Human Powered Aircraft
Human Powered Aircraft (HPA) are experimental aerial vehicles that rely solely on the power which is generated by the pilot. So far, there have been many successful designs with the most notable being the Daedalus by MIT and the Gossamer Albatross by AeroVironment. An additional motivation for the design teams to reach higher standards are the Kremer prizes which are monetary awards administered by the Royal Aeronautical Society.
The conceptual design of the aircraft began in March 2014 at Linköping University by a group of students together with the support of academics and experts from the aeronautics field. The innovative design will be the first HPA in Scandinavia and one of the very few in the world without a tail. This configuration will combine the stability characteristics of a delta wing hang glider and the semi-rigid wing of a conventional HPA.
An EXCEL calculation model was initially created in order to increase the iteration efficiency of the computations. The model is able to perform a detailed geometrical sizing and to predict properties such as the structural strength, the weight and the aerodynamic performance. Dassault Systemes CATIA was used to create the CAD geometry. The design was developed by using Design Automation features such as parameters and rules which allow the reuse of the basic geometry and give faster iteration time. A simple EXCEL file which uses Visual Basic scripting acts as a link between the sizing tool and the CAD software. This allows the user to optimize the design locally and then generate the respective geometry in an automatic fashion. Extraction of variables from the CAD geometry such as mass and inertia for further flight mechanics calculations is also possible
A 12% scaled and remotely piloted demonstrator without propulsion system was built to investigate stability and control issues. A second remotely piloted demonstrator, dynamically scaled at 24% and with electric propulsion system is currently under construction. Full-scale test rigs have been built in order to test different parts, such as the power transmission mechanism and the preliminary propeller design.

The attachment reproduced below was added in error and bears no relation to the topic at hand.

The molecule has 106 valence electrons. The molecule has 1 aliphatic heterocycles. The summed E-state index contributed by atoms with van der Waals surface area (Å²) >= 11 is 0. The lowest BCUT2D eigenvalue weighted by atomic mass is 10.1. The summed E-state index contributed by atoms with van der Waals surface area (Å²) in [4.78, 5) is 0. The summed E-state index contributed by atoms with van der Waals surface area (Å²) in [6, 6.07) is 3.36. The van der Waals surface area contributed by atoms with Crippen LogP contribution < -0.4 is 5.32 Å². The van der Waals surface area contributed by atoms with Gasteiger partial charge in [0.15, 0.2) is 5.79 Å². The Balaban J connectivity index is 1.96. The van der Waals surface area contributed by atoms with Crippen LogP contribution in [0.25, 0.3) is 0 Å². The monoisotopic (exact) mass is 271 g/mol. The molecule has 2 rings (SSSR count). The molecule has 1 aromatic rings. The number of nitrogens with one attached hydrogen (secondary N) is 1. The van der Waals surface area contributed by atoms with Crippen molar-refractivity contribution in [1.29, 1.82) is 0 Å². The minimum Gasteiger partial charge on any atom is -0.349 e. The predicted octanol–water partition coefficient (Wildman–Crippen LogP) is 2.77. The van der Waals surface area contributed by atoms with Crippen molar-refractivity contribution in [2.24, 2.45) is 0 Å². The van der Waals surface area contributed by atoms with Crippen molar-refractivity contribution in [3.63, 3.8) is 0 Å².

Over the span of its short life, the HPA project has received a lot of attention by the administration of Linköping University and its student body. It has often become the center of attention in social media pages of students and faculty but it has also appeared in the local media. In particular, the Swedish newspaper Corren published an article on our endeavor on the 17th of December 2014. The article and a short video which was broadcasted on the internet channel of the newspaper can be found in the following link.
Our initial design and development group consists of engineering students, most enrolled in the M.Sc. Aeronautical Engineering program of Linköping University where the project finds its roots. Together with university professors, industry professionals, the collaboration of Linköping’s University Flight Association LuFF and supported by our sponsors, we will lift this project off and prepare the runway for new future challenges. If you feel that you are interested in participating actively in this project and that you can contribute in the engineering or the administration and management department, then do not hesitate to contact us at firstname.lastname@example.org or via our facebook page.